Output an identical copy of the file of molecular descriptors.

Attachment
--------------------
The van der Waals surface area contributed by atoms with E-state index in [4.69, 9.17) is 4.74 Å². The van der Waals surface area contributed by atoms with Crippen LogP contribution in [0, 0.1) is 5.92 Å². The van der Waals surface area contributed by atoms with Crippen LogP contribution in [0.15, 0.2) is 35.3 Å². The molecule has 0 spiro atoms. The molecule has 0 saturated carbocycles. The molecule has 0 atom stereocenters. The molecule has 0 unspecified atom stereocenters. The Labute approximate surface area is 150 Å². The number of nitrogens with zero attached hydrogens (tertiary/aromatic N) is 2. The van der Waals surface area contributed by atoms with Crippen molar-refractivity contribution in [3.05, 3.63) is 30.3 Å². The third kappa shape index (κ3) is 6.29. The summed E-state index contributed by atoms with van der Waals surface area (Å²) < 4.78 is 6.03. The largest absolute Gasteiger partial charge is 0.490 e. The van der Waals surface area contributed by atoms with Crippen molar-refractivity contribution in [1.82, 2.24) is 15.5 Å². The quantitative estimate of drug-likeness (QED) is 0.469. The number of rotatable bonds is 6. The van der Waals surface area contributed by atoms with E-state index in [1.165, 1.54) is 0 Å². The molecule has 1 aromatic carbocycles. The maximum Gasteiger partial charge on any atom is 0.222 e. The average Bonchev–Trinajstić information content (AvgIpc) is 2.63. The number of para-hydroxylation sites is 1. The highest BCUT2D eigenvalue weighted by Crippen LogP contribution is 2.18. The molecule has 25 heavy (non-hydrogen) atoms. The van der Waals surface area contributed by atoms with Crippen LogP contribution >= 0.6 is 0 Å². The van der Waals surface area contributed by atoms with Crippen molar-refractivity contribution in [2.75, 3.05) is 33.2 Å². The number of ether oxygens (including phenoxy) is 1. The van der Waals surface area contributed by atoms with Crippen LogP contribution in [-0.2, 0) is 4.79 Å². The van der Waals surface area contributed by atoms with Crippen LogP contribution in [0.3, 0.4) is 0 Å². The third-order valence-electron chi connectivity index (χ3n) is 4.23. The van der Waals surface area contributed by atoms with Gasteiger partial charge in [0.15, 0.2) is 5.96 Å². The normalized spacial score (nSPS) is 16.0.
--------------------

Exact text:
The van der Waals surface area contributed by atoms with E-state index in [4.69, 9.17) is 4.74 Å². The van der Waals surface area contributed by atoms with Crippen LogP contribution in [0, 0.1) is 5.92 Å². The van der Waals surface area contributed by atoms with Crippen LogP contribution in [0.15, 0.2) is 35.3 Å². The molecule has 0 spiro atoms. The molecule has 0 saturated carbocycles. The molecule has 0 atom stereocenters. The molecule has 0 unspecified atom stereocenters. The Labute approximate surface area is 150 Å². The number of nitrogens with zero attached hydrogens (tertiary/aromatic N) is 2. The van der Waals surface area contributed by atoms with Crippen molar-refractivity contribution in [3.05, 3.63) is 30.3 Å². The third kappa shape index (κ3) is 6.29. The summed E-state index contributed by atoms with van der Waals surface area (Å²) < 4.78 is 6.03. The largest absolute Gasteiger partial charge is 0.490 e. The van der Waals surface area contributed by atoms with Crippen molar-refractivity contribution in [1.82, 2.24) is 15.5 Å². The quantitative estimate of drug-likeness (QED) is 0.469. The number of rotatable bonds is 6. The van der Waals surface area contributed by atoms with E-state index in [1.165, 1.54) is 0 Å². The molecule has 1 aromatic carbocycles. The maximum Gasteiger partial charge on any atom is 0.222 e. The average Bonchev–Trinajstić information content (AvgIpc) is 2.63. The number of para-hydroxylation sites is 1. The highest BCUT2D eigenvalue weighted by Crippen LogP contribution is 2.18. The molecule has 25 heavy (non-hydrogen) atoms. The van der Waals surface area contributed by atoms with Crippen LogP contribution >= 0.6 is 0 Å². The van der Waals surface area contributed by atoms with Crippen molar-refractivity contribution in [2.75, 3.05) is 33.2 Å². The number of ether oxygens (including phenoxy) is 1. The van der Waals surface area contributed by atoms with Crippen LogP contribution in [-0.2, 0) is 4.79 Å². The van der Waals surface area contributed by atoms with Crippen LogP contribution in [0.3, 0.4) is 0 Å². The third-order valence-electron chi connectivity index (χ3n) is 4.23. The van der Waals surface area contributed by atoms with Gasteiger partial charge in [0.15, 0.2) is 5.96 Å². The normalized spacial score (nSPS) is 16.0.